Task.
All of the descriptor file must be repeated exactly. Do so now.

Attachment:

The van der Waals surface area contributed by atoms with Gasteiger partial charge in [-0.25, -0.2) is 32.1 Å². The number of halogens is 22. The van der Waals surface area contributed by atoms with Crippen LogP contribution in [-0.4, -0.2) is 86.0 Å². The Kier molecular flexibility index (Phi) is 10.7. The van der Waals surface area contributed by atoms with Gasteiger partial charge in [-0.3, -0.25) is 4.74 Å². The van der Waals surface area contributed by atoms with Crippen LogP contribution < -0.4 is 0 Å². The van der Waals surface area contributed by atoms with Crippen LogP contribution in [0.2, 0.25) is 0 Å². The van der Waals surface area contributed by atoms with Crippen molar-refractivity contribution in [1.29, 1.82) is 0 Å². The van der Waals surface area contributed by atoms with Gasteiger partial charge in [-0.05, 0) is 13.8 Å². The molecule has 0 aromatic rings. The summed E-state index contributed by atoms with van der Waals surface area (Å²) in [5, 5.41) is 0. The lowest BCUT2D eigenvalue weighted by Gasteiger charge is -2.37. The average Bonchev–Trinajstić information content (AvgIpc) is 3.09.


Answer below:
The van der Waals surface area contributed by atoms with Gasteiger partial charge in [-0.25, -0.2) is 32.1 Å². The number of halogens is 22. The van der Waals surface area contributed by atoms with Crippen LogP contribution in [-0.4, -0.2) is 86.0 Å². The Kier molecular flexibility index (Phi) is 10.7. The van der Waals surface area contributed by atoms with Gasteiger partial charge in [-0.3, -0.25) is 4.74 Å². The van der Waals surface area contributed by atoms with Crippen LogP contribution < -0.4 is 0 Å². The van der Waals surface area contributed by atoms with Crippen LogP contribution in [0.2, 0.25) is 0 Å². The van der Waals surface area contributed by atoms with Crippen molar-refractivity contribution in [1.29, 1.82) is 0 Å². The van der Waals surface area contributed by atoms with Gasteiger partial charge in [-0.05, 0) is 13.8 Å². The molecule has 0 aromatic rings. The summed E-state index contributed by atoms with van der Waals surface area (Å²) in [5, 5.41) is 0. The lowest BCUT2D eigenvalue weighted by Gasteiger charge is -2.37. The average Bonchev–Trinajstić information content (AvgIpc) is 3.09.